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Open Arizona Highway / Photo: Wolfgang Staudt

A road trip is meant to be a fun, affordable way to see the country. Here are 8 ways you can save money on a U.S. cross-country road trip.

Transportation. Food. Lodging. These are the three key elements of any road trip. Well, and music, too, but we’ll get to that later. First things first: the logistics.


Classic American ride / Photo: Stevo Arnold


Despite all the recession travel deals currently being hawked by the tourism industry, rental car companies haven’t taken notice.

If you’re without your own wheels, you won’t want to go the rental route.

An “economy” car from Hertz, picked up on June 1 at JFK in New York and dropped off on June 14 at SFO in San Francisco would have run you $164.99 a day.

That’s $2,309.86…before insurance, gas, tolls, and other hidden costs, like extra driver or “age differential” fees if you’re under 25. For that amount of money you could go to the other side of the world in style.

But a road trip does require a vehicle, so to cut down on costs, you’ve got to get creative.

Would you share a ride with this gentleman? / Photo: JFL

The Beauty Of Ride-Shares

Consider ride-shares (glorified long-distance carpooling) or contract arrangements.

People are always looking for someone to drive their car across the country.

You can search for possibilities on Craigslist or advertise an arrangement yourself on Matador’s Forum.

Be sure to get all details in writing, and don’t forget to check with your insurance company or the owner’s insurance company to make sure you’re covered.

Pumping gas in Wyoming / Photo: TCP


While gas prices are a lot lower than they were this time last year, filling up a dozen or more times is still a painful proposition for your wallet.

You’re not likely to get around this expense (unless you’re driving a veggie oil powered vehicle), so plan smart.

Websites like GasBuddy help you map your route around the gas stations where prices are lowest. Its database, updated daily, lets you search by state or zip code to find specific stations with the cheapest gas.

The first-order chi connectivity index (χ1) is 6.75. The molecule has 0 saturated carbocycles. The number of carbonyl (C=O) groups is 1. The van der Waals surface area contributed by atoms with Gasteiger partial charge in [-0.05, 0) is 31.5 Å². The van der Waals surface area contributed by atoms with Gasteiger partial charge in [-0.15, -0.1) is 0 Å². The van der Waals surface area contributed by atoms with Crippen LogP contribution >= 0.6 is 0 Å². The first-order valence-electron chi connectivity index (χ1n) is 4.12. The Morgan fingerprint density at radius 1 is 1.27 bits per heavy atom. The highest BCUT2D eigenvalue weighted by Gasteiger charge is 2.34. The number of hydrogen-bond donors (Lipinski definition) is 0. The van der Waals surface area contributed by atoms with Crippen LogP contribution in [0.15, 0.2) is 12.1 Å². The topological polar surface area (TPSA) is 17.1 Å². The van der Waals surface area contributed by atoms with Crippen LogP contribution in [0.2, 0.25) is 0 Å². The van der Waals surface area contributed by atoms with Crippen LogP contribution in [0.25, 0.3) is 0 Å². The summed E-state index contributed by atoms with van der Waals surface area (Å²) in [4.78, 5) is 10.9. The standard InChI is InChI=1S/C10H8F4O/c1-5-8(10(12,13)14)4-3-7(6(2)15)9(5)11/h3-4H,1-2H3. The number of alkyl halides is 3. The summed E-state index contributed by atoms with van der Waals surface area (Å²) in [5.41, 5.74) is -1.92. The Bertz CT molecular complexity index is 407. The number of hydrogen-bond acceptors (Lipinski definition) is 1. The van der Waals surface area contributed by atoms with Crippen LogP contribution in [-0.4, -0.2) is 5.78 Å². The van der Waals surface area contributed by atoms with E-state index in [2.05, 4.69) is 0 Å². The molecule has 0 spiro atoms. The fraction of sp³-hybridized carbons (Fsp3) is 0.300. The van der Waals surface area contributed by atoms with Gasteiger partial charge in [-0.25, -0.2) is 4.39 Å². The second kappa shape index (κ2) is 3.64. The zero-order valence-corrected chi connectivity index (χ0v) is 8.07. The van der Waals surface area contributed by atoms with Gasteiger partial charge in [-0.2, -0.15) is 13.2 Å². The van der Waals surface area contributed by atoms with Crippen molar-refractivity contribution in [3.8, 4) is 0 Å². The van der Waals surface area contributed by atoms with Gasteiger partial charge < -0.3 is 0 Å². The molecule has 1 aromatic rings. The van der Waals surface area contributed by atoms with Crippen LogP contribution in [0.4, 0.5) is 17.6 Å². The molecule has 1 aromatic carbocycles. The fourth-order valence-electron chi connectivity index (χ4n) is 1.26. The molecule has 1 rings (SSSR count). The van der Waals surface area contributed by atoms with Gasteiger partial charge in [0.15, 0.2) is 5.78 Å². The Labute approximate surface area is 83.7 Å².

You can also look up lowest prices by state and city. (Currently, Tucson, AZ looks like a good stop: It’s got the cheapest gas in the country.)



Snacks are an indispensable part of any real road trip.

Golden apple / Photo: morning rumtea

Stock up before you hit the road. Mix up some perennial favorites, like trail mix, or bring along a cooler with sandwich fixings that can be replenished at local grocery stores along the way.


If you’re taking the back roads, there’s no better time than summer to sample some tasty roadside grub.

But unless you’re already a foraging expert, be sure to check out David DeFranza’s guide first.


Louisiana eatery / Photo: Laffy4k

Local cheese in Vermont. Grits in the Carolinas. Gumbo on the Gulf Coast.

America doesn’t really have a single defining dish because every region offers something delicious and unique.

Pull into the most podunk town you can find and sample their specialty — you’re sure to get a lot of local flavor, and we’re not just talking about the food!



Camping is one of the cheapest sleeps you’ll ever enjoy (and one of the most adventurous and romantic, too).

Possible view from your tent / Photo: Fred

The U.S. offers some incredible and affordable overnight camping options in every single state.

National parks will guarantee you the most beautiful surroundings. Options and requirements (advance permits, for example) vary, so be sure to check the NPS website for information about the parks along your route.

If you don’t have the gear or the budget to buy the basics — tent, sleeping bag, and camp stove, minimum — now’s not the time to make that investment. You have at least two other comfortable and affordable options…